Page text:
Accelerator program supports local entrepreneurs

Gannon University’s Erie Technology Incubator is now offering an eight-week accelerator program that is allowing 15 entrepreneurs to enhance their skills.
This eight-week program allows them to test their new business idea with a chance to win a $10,000 check to develop it.
The spots for this program quickly filled as the idea that entrepreneurs had of living out their dream started to become realistic. The target was to have 12-15 entrepreneurs enrolled in this session. This goal of 15 was easily met and some applicants had to be turned away.
Don’t be too worried. This will not be the only opportunity that will be presented. There will be three more rounds in 2015.
To begin the application process, first the application must be filled out online at If the business idea is technology-related, a phone interview will be conducted. Once it has been determined that you are committed and coachable, there is a face-to-face meeting with the directors of the program.
This accelerator helps develop entrepreneur skills in marketing, sales, accounting, budgeting, raising capital, competitive planning, business strategy and key legal issues. Logan Holmes, a sophomore mechanical engineering and mathematics student at Gannon, was selected as a participant for this round.
“I have been given new insight into how I need to think, what I need to consider and how the relationship between the two will allow me to grow a prosperous company,” Holmes said.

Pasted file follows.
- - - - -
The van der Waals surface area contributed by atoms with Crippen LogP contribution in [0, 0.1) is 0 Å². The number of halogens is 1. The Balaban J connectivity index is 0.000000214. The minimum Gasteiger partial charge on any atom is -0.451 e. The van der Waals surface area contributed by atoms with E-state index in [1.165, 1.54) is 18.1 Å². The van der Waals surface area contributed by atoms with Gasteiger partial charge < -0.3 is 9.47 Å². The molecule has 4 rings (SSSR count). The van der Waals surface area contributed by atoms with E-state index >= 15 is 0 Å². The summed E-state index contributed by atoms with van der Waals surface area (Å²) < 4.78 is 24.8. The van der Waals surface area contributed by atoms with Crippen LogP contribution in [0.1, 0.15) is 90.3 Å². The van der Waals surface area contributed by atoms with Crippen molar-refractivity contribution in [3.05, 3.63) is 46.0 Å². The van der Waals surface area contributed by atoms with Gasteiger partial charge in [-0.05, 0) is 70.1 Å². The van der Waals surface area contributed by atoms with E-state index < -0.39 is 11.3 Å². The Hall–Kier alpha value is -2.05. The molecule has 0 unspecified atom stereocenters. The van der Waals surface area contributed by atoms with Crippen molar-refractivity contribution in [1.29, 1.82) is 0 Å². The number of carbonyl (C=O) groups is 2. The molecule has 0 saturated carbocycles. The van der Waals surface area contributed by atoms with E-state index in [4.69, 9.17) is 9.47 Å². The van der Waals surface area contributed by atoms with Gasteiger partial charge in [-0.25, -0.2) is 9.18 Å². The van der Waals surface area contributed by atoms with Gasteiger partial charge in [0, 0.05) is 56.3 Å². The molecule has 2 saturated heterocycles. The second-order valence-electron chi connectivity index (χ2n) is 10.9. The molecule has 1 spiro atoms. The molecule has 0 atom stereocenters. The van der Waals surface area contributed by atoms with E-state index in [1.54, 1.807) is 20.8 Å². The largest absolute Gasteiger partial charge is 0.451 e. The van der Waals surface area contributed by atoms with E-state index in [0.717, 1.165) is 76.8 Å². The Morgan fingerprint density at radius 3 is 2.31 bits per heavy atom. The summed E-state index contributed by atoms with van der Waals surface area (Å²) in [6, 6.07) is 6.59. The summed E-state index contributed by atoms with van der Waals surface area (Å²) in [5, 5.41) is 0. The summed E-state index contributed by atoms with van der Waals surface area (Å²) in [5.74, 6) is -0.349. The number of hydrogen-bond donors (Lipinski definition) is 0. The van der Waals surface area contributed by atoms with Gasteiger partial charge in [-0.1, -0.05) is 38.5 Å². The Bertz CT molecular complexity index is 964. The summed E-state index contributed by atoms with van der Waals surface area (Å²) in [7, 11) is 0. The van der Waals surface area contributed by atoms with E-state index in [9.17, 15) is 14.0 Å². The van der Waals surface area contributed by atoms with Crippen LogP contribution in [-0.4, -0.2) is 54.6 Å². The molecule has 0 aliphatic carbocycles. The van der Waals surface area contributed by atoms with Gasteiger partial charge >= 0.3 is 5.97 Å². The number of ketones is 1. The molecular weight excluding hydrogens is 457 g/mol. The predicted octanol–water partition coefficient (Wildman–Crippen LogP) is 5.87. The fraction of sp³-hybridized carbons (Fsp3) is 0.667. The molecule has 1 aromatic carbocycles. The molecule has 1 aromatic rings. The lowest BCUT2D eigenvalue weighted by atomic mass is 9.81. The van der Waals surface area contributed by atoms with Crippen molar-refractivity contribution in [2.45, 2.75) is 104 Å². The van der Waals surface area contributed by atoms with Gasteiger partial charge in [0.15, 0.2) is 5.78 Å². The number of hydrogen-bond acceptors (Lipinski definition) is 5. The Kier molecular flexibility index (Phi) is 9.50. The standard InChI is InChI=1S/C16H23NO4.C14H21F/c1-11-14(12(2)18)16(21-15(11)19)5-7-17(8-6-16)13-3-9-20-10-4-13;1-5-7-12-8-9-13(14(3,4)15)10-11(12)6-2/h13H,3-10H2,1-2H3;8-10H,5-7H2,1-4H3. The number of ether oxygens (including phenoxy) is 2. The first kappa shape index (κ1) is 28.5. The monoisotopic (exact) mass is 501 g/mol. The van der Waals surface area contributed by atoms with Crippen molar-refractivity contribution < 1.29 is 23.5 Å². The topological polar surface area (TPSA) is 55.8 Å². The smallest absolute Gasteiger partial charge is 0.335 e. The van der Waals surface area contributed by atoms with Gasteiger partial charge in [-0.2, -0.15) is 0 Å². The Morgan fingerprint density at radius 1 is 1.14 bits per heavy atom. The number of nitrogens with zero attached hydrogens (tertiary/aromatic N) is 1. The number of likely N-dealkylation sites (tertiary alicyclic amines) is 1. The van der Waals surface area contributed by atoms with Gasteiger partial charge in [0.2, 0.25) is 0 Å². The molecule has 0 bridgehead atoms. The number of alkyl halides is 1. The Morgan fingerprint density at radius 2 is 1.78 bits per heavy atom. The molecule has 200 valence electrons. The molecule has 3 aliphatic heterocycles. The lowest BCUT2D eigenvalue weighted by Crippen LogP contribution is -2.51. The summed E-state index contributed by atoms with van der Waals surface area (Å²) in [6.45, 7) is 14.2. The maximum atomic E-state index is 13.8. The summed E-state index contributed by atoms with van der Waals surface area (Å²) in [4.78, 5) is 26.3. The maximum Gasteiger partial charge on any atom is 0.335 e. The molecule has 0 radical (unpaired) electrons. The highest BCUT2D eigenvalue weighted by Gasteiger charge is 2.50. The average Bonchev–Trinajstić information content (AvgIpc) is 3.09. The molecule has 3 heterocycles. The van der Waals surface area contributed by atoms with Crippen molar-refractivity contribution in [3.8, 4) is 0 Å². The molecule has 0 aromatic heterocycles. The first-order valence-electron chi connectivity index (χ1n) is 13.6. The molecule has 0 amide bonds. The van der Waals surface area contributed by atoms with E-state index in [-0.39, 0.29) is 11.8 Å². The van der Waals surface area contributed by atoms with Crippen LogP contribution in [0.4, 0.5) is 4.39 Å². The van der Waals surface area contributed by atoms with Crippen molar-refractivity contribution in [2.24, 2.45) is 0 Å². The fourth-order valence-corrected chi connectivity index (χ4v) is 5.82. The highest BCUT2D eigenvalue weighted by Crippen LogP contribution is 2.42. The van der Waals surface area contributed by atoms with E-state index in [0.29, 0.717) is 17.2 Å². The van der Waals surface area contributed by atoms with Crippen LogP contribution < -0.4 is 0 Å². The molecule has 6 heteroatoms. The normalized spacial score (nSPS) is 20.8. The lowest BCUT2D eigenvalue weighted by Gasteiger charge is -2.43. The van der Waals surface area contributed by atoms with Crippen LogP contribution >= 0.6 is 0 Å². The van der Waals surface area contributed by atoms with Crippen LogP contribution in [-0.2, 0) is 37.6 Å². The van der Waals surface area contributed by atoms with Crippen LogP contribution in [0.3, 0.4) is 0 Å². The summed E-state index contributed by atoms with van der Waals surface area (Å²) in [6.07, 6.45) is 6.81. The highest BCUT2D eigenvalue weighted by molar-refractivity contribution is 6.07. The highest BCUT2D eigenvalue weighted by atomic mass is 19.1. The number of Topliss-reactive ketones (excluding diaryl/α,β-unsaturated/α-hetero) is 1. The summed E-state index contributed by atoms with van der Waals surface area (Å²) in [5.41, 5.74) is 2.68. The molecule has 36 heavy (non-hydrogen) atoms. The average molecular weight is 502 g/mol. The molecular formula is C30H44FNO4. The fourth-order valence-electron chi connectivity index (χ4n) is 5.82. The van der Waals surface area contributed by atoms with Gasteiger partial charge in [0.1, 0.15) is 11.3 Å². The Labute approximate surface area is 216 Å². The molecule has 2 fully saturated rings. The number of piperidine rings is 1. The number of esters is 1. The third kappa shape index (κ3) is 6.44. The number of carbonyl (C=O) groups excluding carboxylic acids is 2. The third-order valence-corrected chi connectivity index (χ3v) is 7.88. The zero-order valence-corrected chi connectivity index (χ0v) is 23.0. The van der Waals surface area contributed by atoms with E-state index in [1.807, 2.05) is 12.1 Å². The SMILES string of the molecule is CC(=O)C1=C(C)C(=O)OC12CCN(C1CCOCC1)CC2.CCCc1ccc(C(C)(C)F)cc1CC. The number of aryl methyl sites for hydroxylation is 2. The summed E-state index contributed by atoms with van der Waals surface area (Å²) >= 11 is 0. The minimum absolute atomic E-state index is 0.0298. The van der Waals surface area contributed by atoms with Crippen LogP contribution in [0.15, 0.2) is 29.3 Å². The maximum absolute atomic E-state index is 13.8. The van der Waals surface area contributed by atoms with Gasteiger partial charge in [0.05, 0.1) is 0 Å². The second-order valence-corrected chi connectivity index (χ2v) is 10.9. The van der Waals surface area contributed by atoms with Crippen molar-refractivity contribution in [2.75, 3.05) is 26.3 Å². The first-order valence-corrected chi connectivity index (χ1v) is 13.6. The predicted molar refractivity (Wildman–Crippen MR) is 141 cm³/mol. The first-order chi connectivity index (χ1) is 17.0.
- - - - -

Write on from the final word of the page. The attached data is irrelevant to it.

The Technology Business Accelerator program will be mentoring more than 60 entrepreneurs in a course of 18 months. This round started Sept. 10 and will continue until Oct. 29, when one winner will be selected for the $10,000 grant.
This was made possible by Gov. Tom Corbett, who granted Gannon $520,878 for the Integrated Business Transformation program. Corbett provided the money to support the “Make it in PA” initiative. This program’s goal is to help decrease the state’s unemployment rate. Gannon’s Erie Technology Incubator, Small Business Development Center and The College of Engineering and Business have partnered to launch this together.
At the end of the eight weeks, each participant will prepare a five-minute pitch for a panel of judges. These judges will be made up of business professionals from different backgrounds. Most of the participants will be hoping for more than just a chance to win the grant.
“For me, the money is just a perk of the program,” Holmes said. “I am here for the knowledge and experience the program is offering.”


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